mannyvel

In regards to the housing problem here in the US, the obvious question is: why should the government do anything else?

The government is already backstopping the industry with Fannie and Freddie and basically keeping the mortgage market alive. They've ensured the continued functioning of the financial system by providing liquidity and being the buyer of last resort. Should the government really do anything about the soft real estate market?

When the financial system collapses, everybody loses. That's a scenario that the government can deal with, because it's the only time when all the appropriate constituents will put their differences aside. And in the case of the bailouts, it's unclear whether the government cared enough about getting screwed in the deal. Like most government officials not in law enforcement, it's hard to imagine that in a life-or-death situation an actor would play for their own gain.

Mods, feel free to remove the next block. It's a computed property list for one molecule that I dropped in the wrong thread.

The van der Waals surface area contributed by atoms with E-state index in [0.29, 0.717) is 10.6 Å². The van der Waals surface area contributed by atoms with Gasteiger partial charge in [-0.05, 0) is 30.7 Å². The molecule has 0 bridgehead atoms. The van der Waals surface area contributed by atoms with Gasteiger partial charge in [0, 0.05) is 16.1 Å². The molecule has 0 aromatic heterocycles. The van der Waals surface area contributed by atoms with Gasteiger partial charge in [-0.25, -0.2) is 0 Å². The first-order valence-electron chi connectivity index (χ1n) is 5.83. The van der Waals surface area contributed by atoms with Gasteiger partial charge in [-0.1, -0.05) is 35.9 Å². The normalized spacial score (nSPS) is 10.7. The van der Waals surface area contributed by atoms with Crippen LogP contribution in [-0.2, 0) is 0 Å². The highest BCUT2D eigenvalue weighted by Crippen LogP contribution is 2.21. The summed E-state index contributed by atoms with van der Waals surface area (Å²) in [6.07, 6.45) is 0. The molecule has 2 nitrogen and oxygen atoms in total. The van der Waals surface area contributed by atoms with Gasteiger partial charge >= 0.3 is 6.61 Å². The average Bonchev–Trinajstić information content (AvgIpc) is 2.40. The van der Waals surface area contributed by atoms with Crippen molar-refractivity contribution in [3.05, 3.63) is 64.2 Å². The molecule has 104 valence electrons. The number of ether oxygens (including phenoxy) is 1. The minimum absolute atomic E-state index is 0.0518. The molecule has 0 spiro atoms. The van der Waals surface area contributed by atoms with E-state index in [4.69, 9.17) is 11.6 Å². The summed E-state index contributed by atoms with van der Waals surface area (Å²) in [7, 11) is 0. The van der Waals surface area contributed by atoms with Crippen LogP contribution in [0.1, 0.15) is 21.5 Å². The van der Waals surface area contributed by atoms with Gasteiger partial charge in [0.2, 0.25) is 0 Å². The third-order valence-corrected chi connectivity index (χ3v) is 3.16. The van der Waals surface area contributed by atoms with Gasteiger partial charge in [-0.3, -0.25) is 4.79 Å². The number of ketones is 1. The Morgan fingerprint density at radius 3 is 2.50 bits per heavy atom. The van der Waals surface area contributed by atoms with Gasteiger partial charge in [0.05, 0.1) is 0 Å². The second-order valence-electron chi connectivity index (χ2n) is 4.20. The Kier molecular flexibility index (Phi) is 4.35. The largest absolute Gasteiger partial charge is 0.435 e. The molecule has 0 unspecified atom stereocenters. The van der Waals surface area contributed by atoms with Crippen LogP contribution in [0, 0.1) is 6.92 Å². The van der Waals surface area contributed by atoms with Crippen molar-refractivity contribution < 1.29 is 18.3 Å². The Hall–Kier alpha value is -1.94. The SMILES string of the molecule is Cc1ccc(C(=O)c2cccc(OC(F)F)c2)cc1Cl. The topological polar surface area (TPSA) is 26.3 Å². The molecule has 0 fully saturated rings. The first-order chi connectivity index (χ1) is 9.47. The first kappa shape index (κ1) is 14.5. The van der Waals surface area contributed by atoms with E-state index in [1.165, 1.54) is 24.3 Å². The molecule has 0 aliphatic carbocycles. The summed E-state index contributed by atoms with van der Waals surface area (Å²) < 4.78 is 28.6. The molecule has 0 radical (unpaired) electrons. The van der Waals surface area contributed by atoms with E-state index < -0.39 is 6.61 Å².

Anyway, in this situation the ones that lose are the ones who don't have a seat at the table: the public. Look what happened to GM, Chrysler, and the bank bailouts: the unions won, the workers won, the banks won, the shareholders won. The taxpayers got short shrift.

They'll work something like that out in the EU as well.

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mfw13

Reforming political structures and processes is great in theory...but not so easy to do in reality.

Just about every change being suggested would require both a Consitutional Amendment AND politicians to act against their own self-interests (since any Constitutional Amendment requires confirmation by state legislatures).